It was the moment that told you everything you need to know about the Wallabies right now.
Faced with a monumental overlap against a 14-man All Blacks in Sunday's third Test, Wallabies five-eighth Noah Lolesio launched an all-or-nothing, low percentage cross-field kick to his winger when going through the hands would have almost certainly led to a try.
'DISRESPECT': Wallabies left seething over All Blacks move
The kick, of course, turned to mud and the opportunity for much needed points squandered.
It was almost like Lolesio could not help himself, so programmed are our so-called top level players to the "process".
The New Zealanders, in comparison, mix their game up with clever grubber kicks, darting attacking raids and intuitive counter-attacks.
The All Blacks' comfortable 38-21 win – without the services of Aaron Smith, Sam Whitelock and Richie Mo’unga, mind you - and Bledisloe Cup series clean sweep further emphasised the gulf between the two nations.
As former All Black Sonny Bill Williams said of the Wallabies: "There is a lack of belief in their skill set. There is a lack of belief to pull the trigger.
"The All Blacks have that belief. They pull the trigger, even when down to 14 men."
Embarrassing moment that summed up the Wallabies
You would never have known the visitors were short a man the way they attacked the game once Jordie Barrett was sent off for striking Marika Koroibete with his right boot as he contested a high ball.
The Kiwis train for this exact scenario but do the Wallabies ever practice a one-man advantage scenario?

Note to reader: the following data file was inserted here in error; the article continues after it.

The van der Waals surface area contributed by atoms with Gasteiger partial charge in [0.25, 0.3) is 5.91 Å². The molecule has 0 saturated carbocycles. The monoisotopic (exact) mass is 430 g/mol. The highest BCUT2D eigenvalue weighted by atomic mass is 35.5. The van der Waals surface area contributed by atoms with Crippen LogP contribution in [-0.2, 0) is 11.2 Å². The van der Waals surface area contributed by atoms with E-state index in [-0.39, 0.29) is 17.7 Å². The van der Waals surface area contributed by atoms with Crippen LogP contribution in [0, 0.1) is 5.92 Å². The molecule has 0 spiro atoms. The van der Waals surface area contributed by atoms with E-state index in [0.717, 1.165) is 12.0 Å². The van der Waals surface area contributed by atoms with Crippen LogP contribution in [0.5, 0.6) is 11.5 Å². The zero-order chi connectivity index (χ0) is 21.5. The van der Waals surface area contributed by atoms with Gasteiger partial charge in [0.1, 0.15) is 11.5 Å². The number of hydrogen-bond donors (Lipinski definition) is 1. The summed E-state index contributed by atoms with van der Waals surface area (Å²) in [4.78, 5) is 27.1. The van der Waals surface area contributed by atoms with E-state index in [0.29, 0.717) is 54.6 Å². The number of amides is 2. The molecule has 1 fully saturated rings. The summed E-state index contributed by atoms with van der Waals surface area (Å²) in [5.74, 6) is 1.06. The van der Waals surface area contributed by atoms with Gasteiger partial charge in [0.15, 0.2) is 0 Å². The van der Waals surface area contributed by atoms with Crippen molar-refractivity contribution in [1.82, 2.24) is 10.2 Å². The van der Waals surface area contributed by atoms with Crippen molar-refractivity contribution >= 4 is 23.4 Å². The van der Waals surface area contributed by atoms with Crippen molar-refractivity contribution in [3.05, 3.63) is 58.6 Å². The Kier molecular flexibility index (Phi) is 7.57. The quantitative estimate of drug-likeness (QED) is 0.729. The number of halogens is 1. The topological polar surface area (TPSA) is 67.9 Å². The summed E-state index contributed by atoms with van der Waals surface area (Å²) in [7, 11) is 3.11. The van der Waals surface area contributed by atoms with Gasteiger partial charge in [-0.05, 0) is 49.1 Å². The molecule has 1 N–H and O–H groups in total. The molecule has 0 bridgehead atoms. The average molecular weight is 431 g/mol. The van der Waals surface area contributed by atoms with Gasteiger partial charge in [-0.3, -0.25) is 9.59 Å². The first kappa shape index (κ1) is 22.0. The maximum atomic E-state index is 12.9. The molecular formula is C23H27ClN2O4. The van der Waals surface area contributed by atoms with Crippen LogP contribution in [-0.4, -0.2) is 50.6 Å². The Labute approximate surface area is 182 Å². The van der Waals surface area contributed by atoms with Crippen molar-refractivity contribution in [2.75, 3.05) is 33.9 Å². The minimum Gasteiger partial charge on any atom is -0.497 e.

It didn't look it. Instead of embracing the opportunity, they froze.
Embarrassingly, the All Blacks not only kept Australia scoreless for 20 minutes until restored to 15 men (Damian McKenzie replaced Barrett under the Rugby Championship red card rule) but grabbed a try while down a player.
Scattered throughout the game the Wallabies again ignored the shopping list of rugby no-no's.
The out-of-his-depth Lolesio missed a simple penalty, Tom Banks kicked the ball dead instead of over the sideline from a penalty, there were several bad one-on-one misses in defences, soft turnovers and, of course, the now obligatory intercept try.
No wonder Wallabies coach Dave Rennie screamed "truck be red" – or words to that effect – as David Havili raced away with the All Blacks' third intercept grab from as many Tests.
“We’re not where we want to be. We’re certainly working hard and have a good group of young men who are learning quickly,” Rennie said.
Not quickly enough, it would seem, to avoid further embarrassment at the hands of South Africa and possibly Argentina as the Rugby Championship rolls on in coming weeks.
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